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EPIC-NSW: Lessons From a Real-World PrEP Implementation Study

Don Smith, MD

Conjoint Professor
School of Population Medicine
University of New South Wales
Senior Staff Specialist
Albion Centre
South Eastern Sydney Local Health Network
Sydney, Australia

Prof. Don Smith has disclosed that he has received funds for research support from ViiV and consulting fees from Gilead Sciences, Janssen, and ViiV.

View ClinicalThoughts from this Author

Released: March 18, 2022

Pre-exposure prophylaxis (PrEP) is an effective prevention strategy for individuals at high risk of acquiring HIV, as demonstrated in randomized clinical trials. The EPIC-NSW study sought to assess real-world implementation and effectiveness of coformulated emtricitabine (FTC)/tenofovir disoproxil fumarate (TDF) as PrEP in at-risk communities of gay and bisexual persons living in New South Wales (NSW), a large metropolitan area in Australia. In this commentary, I review the major findings of EPIC-NSW and highlight how these data can inform the next steps in PrEP strategies and populationwide HIV prevention efforts.

EPIC-NSW Study Design
The prospective, observational, open-label, single-arm EPIC-NSW study was a collaborative program involving academic, clinical, and government institutions, as well as the community. It required all stakeholders to reach a consensus on trial design. For example, community organizations wanted PrEP medicines available instantly with minimal barriers to access, whereas providers wanted to know that it would fit in with their clinical practice and would not promote baseline resistance to the drugs among persons who seroconverted (because FTC/TDF is an important backbone of first-line therapy for HIV).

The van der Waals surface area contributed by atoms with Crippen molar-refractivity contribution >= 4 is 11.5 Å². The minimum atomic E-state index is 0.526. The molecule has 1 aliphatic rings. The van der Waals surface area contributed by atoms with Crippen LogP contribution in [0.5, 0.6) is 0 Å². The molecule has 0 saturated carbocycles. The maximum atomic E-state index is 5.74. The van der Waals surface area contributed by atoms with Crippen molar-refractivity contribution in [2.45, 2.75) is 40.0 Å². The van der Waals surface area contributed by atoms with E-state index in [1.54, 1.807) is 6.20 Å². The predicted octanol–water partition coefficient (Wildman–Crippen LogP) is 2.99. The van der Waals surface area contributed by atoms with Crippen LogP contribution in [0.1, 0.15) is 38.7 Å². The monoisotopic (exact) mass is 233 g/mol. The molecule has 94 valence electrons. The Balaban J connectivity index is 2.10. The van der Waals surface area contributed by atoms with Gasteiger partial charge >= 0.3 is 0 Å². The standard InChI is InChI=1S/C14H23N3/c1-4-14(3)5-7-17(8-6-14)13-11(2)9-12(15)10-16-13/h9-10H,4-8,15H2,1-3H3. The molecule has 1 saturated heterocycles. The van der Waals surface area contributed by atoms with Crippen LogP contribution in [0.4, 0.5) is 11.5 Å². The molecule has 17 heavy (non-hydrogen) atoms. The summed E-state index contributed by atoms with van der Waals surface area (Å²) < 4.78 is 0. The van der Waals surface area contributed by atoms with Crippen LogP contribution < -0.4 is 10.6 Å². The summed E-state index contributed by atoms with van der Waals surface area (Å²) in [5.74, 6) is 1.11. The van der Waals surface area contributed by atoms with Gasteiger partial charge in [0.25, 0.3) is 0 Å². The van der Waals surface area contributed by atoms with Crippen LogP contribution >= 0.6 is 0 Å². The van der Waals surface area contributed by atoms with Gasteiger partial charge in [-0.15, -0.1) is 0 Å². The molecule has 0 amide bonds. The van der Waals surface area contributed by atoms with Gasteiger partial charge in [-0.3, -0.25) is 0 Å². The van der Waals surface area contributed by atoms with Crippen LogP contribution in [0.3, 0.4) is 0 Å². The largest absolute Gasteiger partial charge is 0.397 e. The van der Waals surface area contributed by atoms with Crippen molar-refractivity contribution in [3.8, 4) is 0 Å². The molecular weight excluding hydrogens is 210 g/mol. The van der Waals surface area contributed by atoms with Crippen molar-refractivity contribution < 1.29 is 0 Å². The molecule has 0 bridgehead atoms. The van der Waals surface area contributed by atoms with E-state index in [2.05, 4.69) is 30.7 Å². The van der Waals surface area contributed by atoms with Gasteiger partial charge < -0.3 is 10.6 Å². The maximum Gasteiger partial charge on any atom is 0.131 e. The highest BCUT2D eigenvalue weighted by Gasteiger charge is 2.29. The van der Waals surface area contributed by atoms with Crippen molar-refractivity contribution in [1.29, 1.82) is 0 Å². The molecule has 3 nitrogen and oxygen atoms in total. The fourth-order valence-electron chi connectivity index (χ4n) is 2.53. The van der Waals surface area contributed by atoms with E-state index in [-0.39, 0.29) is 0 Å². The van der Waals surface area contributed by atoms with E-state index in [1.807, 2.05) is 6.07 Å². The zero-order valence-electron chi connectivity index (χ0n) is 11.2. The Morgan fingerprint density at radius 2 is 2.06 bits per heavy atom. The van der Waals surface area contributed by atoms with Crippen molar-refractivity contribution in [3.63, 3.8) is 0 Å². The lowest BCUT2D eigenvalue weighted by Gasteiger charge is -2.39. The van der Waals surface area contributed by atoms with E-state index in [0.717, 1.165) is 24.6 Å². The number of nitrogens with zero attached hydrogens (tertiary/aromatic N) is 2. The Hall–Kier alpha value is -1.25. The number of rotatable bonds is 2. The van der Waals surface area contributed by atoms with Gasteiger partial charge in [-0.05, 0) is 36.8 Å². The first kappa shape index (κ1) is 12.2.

The initial enrollment target was 3700 persons, but in response to high demand among eligible participants, the trial was expanded to 9596 at more than 30 sites. Once enrolled, participants received coformulated FTC/TDF for daily use and were followed for up to 24 months with routine testing for HIV and other sexually transmitted diseases, biannual renal function testing, and annual HCV screening.

Primary Outcome
During the course of 18,628 person-years of follow-up, 30 HIV infections were detected, corresponding to an incidence of 1.61 per 1000 person-years. This incidence was lower than what would have been expected, suggesting that widespread adoption of daily oral FTC/TDF can lead to lower rates of new HIV infections among a community of high-risk individuals. This outcome provided overwhelming evidence of demand and uptake of PrEP in this community as well as the ability of the health system to implement PrEP into standard practice. Moreover, the study highlighted the power of partnering among government, clinical, and academic institutions to achieve positive health outcomes.  

Of importance, these data contributed to the Australian government’s decision to make PrEP available fully subsidized to persons at high-risk of acquiring HIV.

When we looked at the 30 people who seroconverted during the study, none was receiving PrEP at the time of their seroconversions; they had all interrupted it for a range of reasons. This highlights the need to keep reinforcing the support systems for those receiving PrEP, rather than assuming that it will be successful because it was proven efficacious in randomized clinical trials.